Because of what’s happened in government over the last say, 25 years, those kinds of people, individually and collectively, are going to have a lot of influence. Mitt Romney has a proven track record of supervising and engaging with such people to accomplish important things. Nobody else comes close. Next place is actually Jon Huntsman, which is why he’s actually my second choice.

      Mitt Romney could easily spend the rest of his life riding the golf course and collecting pictures of grandkids. It’s a really lucky break for us that he actually wants to be President and frankly a little surprising even.Report

    • James Hanley in reply to MFarmer says:


      It’s certainly possible, but a Quinnipiac poll released yesterday shows Romney with very narrow leads over Obama in Florida, Pennsylvania and Ohio.  Nothing “handy” about that at the moment.  That is to say, I wouldn’t offer to wage against you right now, but I wouldn’t take a bet on your side, either.Report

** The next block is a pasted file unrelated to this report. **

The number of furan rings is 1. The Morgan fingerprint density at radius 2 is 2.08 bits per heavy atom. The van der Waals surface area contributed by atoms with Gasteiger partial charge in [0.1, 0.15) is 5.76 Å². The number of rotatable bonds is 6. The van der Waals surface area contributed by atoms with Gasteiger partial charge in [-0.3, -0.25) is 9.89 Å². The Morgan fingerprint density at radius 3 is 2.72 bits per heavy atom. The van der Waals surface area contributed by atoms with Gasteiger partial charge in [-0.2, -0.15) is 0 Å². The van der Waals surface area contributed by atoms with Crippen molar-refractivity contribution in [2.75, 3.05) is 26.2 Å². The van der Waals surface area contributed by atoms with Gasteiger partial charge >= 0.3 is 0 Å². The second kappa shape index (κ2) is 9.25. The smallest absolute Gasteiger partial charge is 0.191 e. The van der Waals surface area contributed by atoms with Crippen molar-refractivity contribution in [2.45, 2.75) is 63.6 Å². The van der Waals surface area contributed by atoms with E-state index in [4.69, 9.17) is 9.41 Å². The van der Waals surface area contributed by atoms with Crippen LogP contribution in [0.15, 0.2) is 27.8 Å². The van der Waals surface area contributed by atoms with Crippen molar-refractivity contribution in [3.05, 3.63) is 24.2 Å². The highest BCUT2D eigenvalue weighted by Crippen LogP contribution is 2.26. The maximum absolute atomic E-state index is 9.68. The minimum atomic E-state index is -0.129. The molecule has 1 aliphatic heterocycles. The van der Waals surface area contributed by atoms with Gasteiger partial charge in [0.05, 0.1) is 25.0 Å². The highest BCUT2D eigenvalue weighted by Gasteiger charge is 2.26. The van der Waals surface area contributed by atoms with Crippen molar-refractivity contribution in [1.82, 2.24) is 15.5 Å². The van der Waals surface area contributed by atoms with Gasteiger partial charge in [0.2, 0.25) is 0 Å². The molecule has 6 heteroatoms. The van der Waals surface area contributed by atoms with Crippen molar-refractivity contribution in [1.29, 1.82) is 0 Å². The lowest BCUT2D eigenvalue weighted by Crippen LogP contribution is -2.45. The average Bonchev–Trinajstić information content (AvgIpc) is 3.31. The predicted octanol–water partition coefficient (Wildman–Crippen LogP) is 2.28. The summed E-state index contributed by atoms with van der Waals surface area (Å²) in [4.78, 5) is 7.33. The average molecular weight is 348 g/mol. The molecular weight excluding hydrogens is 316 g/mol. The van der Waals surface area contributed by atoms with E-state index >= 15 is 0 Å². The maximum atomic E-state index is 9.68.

• I feel that the whole damn election hinges on what happens in the eurozone. Unfortunately, with the stuff going on as of late in Italy, things look likely to turn against the President in the next year. If conditions hold constant, I’d take Obama in a close but clear victory.Report

      • MFarmer in reply to James Hanley says:

        Polls don’t mean much now. When it’s Obama and Romney, the difference will become striking as voters begin to seriously consider what each represent. If Romney sticks to busines and private sector empowerment, government solutions will appear weak and backward. The populace is losing faith in institutions and top-down power and management — they’re sick of the corruption, the spending and the political games. The majority has now become more aware of their responsibility to create economic growth and they’re ready for government to move aside regarding economic direction (it probably won’t happen, but it’s what most people want). Plus, media image-making might have had their last hoorah in 2008 — this will be the first big election since the Information Age has impacted the American psyche with great force. The media games are now transparent and counter-productive.Report